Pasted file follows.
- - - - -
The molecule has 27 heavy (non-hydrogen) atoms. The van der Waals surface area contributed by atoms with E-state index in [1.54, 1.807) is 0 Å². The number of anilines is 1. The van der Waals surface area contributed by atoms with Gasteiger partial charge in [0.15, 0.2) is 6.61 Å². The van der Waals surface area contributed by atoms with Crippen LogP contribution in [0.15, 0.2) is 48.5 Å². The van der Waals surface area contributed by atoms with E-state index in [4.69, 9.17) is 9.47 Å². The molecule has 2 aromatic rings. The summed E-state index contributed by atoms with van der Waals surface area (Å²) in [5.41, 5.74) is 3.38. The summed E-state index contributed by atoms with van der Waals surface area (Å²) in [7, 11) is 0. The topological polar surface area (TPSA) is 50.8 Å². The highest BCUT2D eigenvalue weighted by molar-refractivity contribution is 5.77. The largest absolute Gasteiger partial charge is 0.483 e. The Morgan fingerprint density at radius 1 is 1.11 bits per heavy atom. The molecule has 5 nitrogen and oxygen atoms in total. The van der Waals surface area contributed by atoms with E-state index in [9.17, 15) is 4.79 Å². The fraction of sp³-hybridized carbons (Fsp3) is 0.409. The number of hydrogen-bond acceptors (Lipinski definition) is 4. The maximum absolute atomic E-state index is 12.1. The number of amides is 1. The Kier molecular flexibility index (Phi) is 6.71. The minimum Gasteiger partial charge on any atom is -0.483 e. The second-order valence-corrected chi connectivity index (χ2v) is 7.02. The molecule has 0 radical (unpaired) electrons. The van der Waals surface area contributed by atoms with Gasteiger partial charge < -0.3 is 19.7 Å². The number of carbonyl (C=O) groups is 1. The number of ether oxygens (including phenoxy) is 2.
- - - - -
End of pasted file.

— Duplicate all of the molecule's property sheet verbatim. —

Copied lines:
The molecule has 27 heavy (non-hydrogen) atoms. The van der Waals surface area contributed by atoms with E-state index in [1.54, 1.807) is 0 Å². The number of anilines is 1. The van der Waals surface area contributed by atoms with Gasteiger partial charge in [0.15, 0.2) is 6.61 Å². The van der Waals surface area contributed by atoms with Crippen LogP contribution in [0.15, 0.2) is 48.5 Å². The van der Waals surface area contributed by atoms with E-state index in [4.69, 9.17) is 9.47 Å². The molecule has 2 aromatic rings. The summed E-state index contributed by atoms with van der Waals surface area (Å²) in [5.41, 5.74) is 3.38. The summed E-state index contributed by atoms with van der Waals surface area (Å²) in [7, 11) is 0. The topological polar surface area (TPSA) is 50.8 Å². The highest BCUT2D eigenvalue weighted by molar-refractivity contribution is 5.77. The largest absolute Gasteiger partial charge is 0.483 e. The Morgan fingerprint density at radius 1 is 1.11 bits per heavy atom. The molecule has 5 nitrogen and oxygen atoms in total. The van der Waals surface area contributed by atoms with E-state index in [9.17, 15) is 4.79 Å². The fraction of sp³-hybridized carbons (Fsp3) is 0.409. The number of hydrogen-bond acceptors (Lipinski definition) is 4. The maximum absolute atomic E-state index is 12.1. The number of amides is 1. The Kier molecular flexibility index (Phi) is 6.71. The minimum Gasteiger partial charge on any atom is -0.483 e. The second-order valence-corrected chi connectivity index (χ2v) is 7.02. The molecule has 0 radical (unpaired) electrons. The van der Waals surface area contributed by atoms with Gasteiger partial charge < -0.3 is 19.7 Å². The number of carbonyl (C=O) groups is 1. The number of ether oxygens (including phenoxy) is 2.